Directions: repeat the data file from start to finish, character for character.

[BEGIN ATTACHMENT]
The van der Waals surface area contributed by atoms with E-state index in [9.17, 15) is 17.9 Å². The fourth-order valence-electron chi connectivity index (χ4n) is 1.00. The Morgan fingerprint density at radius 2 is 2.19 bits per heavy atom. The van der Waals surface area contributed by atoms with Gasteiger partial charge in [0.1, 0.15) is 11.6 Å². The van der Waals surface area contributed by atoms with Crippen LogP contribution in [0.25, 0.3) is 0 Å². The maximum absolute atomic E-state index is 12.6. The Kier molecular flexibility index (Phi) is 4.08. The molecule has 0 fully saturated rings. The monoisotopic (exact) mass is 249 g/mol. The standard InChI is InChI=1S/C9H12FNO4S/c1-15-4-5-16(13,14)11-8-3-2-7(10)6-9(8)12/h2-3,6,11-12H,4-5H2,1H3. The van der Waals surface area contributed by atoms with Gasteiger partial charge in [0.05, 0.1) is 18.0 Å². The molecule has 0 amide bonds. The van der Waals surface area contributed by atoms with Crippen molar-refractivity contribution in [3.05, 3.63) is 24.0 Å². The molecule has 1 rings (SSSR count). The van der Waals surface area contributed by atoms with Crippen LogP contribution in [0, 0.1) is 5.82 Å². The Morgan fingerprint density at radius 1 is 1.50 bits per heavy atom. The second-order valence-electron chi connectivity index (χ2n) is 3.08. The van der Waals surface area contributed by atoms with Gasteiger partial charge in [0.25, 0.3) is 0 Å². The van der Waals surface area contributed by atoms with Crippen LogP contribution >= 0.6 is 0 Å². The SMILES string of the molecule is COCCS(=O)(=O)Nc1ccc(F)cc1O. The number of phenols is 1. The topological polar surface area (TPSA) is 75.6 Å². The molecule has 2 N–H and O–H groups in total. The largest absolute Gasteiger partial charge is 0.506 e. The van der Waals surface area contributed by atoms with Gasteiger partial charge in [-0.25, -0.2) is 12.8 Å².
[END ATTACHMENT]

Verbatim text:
The van der Waals surface area contributed by atoms with E-state index in [9.17, 15) is 17.9 Å². The fourth-order valence-electron chi connectivity index (χ4n) is 1.00. The Morgan fingerprint density at radius 2 is 2.19 bits per heavy atom. The van der Waals surface area contributed by atoms with Gasteiger partial charge in [0.1, 0.15) is 11.6 Å². The van der Waals surface area contributed by atoms with Crippen LogP contribution in [0.25, 0.3) is 0 Å². The maximum absolute atomic E-state index is 12.6. The Kier molecular flexibility index (Phi) is 4.08. The molecule has 0 fully saturated rings. The monoisotopic (exact) mass is 249 g/mol. The standard InChI is InChI=1S/C9H12FNO4S/c1-15-4-5-16(13,14)11-8-3-2-7(10)6-9(8)12/h2-3,6,11-12H,4-5H2,1H3. The van der Waals surface area contributed by atoms with Gasteiger partial charge in [0.05, 0.1) is 18.0 Å². The molecule has 0 amide bonds. The van der Waals surface area contributed by atoms with Crippen molar-refractivity contribution in [3.05, 3.63) is 24.0 Å². The molecule has 1 rings (SSSR count). The van der Waals surface area contributed by atoms with Crippen LogP contribution in [0, 0.1) is 5.82 Å². The Morgan fingerprint density at radius 1 is 1.50 bits per heavy atom. The second-order valence-electron chi connectivity index (χ2n) is 3.08. The van der Waals surface area contributed by atoms with Gasteiger partial charge in [0.25, 0.3) is 0 Å². The van der Waals surface area contributed by atoms with Crippen LogP contribution >= 0.6 is 0 Å². The SMILES string of the molecule is COCCS(=O)(=O)Nc1ccc(F)cc1O. The number of phenols is 1. The topological polar surface area (TPSA) is 75.6 Å². The molecule has 2 N–H and O–H groups in total. The largest absolute Gasteiger partial charge is 0.506 e. The van der Waals surface area contributed by atoms with Gasteiger partial charge in [-0.25, -0.2) is 12.8 Å².